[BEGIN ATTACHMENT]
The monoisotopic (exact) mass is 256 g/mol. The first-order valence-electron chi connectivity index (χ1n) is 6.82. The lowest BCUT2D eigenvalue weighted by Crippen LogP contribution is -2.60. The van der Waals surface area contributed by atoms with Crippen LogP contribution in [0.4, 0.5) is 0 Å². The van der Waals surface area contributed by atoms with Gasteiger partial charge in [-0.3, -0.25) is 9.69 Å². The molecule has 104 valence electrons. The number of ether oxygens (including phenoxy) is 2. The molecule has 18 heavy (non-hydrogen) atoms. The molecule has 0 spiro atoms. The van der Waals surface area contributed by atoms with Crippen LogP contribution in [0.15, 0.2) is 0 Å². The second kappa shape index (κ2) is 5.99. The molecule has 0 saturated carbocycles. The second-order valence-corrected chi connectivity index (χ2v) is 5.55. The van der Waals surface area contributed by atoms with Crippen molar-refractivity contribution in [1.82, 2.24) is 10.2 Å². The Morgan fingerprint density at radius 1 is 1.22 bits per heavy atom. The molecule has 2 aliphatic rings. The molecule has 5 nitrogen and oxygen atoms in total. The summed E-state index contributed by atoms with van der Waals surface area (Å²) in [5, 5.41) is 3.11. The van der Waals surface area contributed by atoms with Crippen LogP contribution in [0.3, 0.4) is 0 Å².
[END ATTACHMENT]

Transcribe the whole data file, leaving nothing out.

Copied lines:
The monoisotopic (exact) mass is 256 g/mol. The first-order valence-electron chi connectivity index (χ1n) is 6.82. The lowest BCUT2D eigenvalue weighted by Crippen LogP contribution is -2.60. The van der Waals surface area contributed by atoms with Crippen LogP contribution in [0.4, 0.5) is 0 Å². The van der Waals surface area contributed by atoms with Gasteiger partial charge in [-0.3, -0.25) is 9.69 Å². The molecule has 104 valence electrons. The number of ether oxygens (including phenoxy) is 2. The molecule has 18 heavy (non-hydrogen) atoms. The molecule has 0 spiro atoms. The van der Waals surface area contributed by atoms with Crippen LogP contribution in [0.15, 0.2) is 0 Å². The second kappa shape index (κ2) is 5.99. The molecule has 0 saturated carbocycles. The second-order valence-corrected chi connectivity index (χ2v) is 5.55. The van der Waals surface area contributed by atoms with Crippen molar-refractivity contribution in [1.82, 2.24) is 10.2 Å². The Morgan fingerprint density at radius 1 is 1.22 bits per heavy atom. The molecule has 2 aliphatic rings. The molecule has 5 nitrogen and oxygen atoms in total. The summed E-state index contributed by atoms with van der Waals surface area (Å²) in [5, 5.41) is 3.11. The van der Waals surface area contributed by atoms with Crippen LogP contribution in [0.3, 0.4) is 0 Å².